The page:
I've been wanting to write about this all week, but between trying to adjust to the craziness of back-to-school and re-entering my "regular" life after spending two weeks of just writing in the mountains, I haven't had any time until now.

In this moment, on the morning of September 11th, it is challenging to focus on the Best American Poetry debacle. (Google it if you don't know what I'm talking about. I do not want to set up links here. Most of the shit out there is too awful. But you can go here and here for two spot-on responses.) After all, what's it matter that a white guy assumed a Chinese pen name (which, it turns out, is the name of a former female classmate, making his offense even more severe) and got his mediocre poem published in an anthology edited by a celebrated Native American poet and writer?

It matters to me.

Yes, I'm offended and pissed off that some white guy decides that because his poem was rejected forty times, he would try it under a pen name. An Asian pen name. Because, hey, he thinks, minority poets and writers get published all of the time just because of their name. Right. Hey, asshole: did you ever think that maybe just *maybe* the poem was rejected because it sucked? Because, oh, I don't know, maybe it needed some REVISION?? This is what real poets and writers do. We revise. When rejection comes at us forty times, we step back and say, Hmm - what's not working? Is it the poem? Or maybe the poem doesn't fit the journal's aesthetic vision? It's called writing. Get a fucking clue.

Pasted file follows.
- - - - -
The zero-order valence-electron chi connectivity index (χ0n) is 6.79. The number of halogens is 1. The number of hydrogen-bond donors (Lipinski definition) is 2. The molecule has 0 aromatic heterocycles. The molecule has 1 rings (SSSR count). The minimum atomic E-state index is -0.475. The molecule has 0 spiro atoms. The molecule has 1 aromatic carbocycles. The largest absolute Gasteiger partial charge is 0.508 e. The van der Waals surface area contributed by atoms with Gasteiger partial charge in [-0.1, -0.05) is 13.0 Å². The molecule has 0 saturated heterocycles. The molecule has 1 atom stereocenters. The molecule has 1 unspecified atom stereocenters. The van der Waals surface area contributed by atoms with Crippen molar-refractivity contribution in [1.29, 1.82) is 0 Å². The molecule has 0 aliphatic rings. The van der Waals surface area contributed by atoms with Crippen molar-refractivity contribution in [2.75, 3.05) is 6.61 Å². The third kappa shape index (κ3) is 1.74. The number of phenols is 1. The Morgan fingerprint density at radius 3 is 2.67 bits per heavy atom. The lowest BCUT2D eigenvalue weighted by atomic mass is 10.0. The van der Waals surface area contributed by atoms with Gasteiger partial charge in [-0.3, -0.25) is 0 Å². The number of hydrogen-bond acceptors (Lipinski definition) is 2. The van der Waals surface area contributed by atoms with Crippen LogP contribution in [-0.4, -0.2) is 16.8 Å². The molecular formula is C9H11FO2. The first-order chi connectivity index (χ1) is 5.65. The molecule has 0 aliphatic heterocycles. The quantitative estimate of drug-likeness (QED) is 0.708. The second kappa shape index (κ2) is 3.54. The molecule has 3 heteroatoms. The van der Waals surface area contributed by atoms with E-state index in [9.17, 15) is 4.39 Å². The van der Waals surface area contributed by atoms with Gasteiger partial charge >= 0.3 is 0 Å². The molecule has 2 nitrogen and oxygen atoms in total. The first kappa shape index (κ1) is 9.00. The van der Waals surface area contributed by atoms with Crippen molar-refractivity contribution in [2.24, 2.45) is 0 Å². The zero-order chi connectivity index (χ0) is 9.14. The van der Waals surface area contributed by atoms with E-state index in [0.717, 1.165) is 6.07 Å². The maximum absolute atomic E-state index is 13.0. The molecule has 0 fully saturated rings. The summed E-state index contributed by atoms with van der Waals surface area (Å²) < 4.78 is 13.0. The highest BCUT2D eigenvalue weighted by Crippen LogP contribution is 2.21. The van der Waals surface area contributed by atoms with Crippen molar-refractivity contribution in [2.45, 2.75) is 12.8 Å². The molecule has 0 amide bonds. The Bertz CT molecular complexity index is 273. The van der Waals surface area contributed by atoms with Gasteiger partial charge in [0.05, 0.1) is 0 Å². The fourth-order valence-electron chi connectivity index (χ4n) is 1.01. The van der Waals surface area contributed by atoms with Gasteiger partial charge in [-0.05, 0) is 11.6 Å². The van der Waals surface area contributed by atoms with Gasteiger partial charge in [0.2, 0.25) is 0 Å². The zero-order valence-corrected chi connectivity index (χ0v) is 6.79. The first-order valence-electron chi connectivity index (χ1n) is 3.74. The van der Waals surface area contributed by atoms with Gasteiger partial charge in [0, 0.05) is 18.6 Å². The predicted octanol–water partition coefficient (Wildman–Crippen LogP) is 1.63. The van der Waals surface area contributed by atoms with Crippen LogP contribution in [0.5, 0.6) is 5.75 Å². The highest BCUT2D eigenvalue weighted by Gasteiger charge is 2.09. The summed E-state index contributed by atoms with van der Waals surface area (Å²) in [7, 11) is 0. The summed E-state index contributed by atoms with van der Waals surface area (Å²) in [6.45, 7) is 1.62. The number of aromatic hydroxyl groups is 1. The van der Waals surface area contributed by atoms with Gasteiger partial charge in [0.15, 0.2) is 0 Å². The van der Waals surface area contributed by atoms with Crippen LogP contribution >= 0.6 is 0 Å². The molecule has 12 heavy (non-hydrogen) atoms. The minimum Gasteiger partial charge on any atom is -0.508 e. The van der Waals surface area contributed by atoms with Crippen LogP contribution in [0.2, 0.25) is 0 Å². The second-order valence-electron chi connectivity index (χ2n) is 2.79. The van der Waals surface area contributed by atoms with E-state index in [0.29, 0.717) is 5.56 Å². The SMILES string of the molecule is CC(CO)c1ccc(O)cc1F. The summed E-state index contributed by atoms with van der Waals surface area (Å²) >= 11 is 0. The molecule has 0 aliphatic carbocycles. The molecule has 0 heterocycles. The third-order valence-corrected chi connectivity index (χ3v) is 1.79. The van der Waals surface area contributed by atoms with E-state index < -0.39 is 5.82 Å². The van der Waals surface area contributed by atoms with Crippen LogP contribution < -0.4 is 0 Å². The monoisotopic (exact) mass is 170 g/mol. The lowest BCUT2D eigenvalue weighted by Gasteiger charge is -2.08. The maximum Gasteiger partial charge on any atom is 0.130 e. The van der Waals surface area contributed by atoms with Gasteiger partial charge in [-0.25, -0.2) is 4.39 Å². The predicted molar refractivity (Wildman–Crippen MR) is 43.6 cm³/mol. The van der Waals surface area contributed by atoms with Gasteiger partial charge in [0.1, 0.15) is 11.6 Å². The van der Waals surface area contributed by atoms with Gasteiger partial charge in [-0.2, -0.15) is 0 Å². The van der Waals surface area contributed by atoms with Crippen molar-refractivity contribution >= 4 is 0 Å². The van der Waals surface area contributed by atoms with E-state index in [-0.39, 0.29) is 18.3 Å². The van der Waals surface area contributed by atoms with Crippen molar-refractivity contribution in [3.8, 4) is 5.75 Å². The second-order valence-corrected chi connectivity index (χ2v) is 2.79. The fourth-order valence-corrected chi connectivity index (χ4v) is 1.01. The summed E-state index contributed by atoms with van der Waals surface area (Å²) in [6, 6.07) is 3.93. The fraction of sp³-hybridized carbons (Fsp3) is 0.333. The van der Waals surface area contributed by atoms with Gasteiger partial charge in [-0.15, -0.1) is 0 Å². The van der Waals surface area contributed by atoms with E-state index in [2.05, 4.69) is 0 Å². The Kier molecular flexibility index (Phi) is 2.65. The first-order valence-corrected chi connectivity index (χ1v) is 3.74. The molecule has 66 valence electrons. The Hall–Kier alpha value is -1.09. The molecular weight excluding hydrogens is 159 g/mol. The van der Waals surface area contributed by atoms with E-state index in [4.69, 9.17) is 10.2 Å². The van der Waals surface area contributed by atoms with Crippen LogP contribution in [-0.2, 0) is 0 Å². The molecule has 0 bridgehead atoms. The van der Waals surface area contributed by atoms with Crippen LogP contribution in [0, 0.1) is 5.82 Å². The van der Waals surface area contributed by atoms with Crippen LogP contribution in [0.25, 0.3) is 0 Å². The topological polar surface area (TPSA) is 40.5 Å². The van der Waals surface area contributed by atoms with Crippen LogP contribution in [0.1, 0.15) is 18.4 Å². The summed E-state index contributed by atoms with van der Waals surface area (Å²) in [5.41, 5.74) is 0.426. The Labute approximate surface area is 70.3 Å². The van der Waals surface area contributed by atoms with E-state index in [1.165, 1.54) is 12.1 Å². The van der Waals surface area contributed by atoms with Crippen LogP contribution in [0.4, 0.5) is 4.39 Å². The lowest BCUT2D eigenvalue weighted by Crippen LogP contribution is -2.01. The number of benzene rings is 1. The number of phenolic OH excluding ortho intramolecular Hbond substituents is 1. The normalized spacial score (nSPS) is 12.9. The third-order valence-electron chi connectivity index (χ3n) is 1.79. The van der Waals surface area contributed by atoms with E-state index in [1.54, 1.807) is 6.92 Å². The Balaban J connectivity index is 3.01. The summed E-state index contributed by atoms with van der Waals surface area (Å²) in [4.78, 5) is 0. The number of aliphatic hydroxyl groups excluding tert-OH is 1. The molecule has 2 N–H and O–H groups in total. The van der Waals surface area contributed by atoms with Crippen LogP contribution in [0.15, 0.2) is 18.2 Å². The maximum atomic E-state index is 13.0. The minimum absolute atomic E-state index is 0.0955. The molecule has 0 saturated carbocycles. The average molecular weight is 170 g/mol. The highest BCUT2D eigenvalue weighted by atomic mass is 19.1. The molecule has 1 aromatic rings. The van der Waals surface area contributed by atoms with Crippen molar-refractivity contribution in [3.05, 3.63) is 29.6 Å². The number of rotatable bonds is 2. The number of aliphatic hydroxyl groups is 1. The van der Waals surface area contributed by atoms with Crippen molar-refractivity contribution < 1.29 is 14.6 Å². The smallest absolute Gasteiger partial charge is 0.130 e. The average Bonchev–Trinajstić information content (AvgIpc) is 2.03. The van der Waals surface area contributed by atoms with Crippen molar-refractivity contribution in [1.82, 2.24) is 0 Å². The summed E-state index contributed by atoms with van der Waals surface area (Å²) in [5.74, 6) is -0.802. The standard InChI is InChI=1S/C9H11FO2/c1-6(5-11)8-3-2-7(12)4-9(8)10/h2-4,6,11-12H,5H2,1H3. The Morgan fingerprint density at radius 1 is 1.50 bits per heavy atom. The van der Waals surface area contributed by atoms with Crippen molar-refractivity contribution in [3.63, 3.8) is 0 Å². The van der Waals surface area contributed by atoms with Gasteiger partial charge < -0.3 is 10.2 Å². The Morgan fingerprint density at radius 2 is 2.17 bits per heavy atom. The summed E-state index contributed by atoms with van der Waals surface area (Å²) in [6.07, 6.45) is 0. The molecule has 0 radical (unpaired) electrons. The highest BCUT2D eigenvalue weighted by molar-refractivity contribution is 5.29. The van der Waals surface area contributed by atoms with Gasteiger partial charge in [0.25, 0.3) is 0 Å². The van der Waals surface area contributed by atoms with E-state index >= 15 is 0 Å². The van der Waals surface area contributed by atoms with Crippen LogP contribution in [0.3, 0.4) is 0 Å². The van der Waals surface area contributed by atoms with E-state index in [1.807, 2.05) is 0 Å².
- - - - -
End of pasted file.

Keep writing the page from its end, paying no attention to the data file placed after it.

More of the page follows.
But here's where I'm REALLY pissed off: Sherman Alexie, celebrated Native American poet and writer whose work I love, was the BAP editor who consciously decided to include the poem anyway, even *after* learning that Yi-Fen Chou was actually a white guy from Indiana. The fuck??? He wrote a whole long-ass piece explaining his decision process, a piece that was so convoluted I wondered if he was trying to convince himself that he did the right thing. It was like reading a train wreck. I'm here to tell you: he did not do the right thing. He possessed a power that few writers of color have and he gave it away. He gave it to White Guy, showing white folks that hey, you, too, can submit your work under an Asian pen name and get published even *after* the jig is up! He also showed us writers of color that despite knowing this white guy is committing literary yellowface, even he, Sherman Alexie, an activist in his own right, is subject to white supremacy. From where I'm standing, it looks like he was too afraid of what the white folks would say more so than what his fellow writers of color would say. And that's just utterly disappointing. He even admitted that he's committing an injustice against writers of color, particularly Chinese and Asian writers. Gee, thanks for the confession. Makes things all better now. Fuck that shit. Now you've got every editor questioning: is this really an Asian writer or is there a white guy behind it? I don't want to get duped. Or criticized for wanting to include writers of color. Thanks a fucking lot.

And here's another question that no one in communities of color really wants to ask in public (for fear of creating division when we need unity right now, but I want to ask because I'm pissed off as an Asian-American poet): had White Guy assumed a Native pen name, would Alexie still have done the same thing? Would he have gone ahead and published that terrible poem? My guess is no. But I'm not Alexie, so what do I know?

But it doesn't stop there.

In the past week or so since I've returned from VSC, there were two other racialized events that happened. At the Decatur Book Festival in Atlanta, two big names in feminism met up for a conversation on stage, the keynote event: Roxane Gay (who kicks ass! LOVE her!) and Erica Jong (considered a foundational figure in feminism). That conversation became awkward and uncomfortable when an audience member asked about the inclusion of women of color in feminism. Go here for a quick and effective summary of what went down.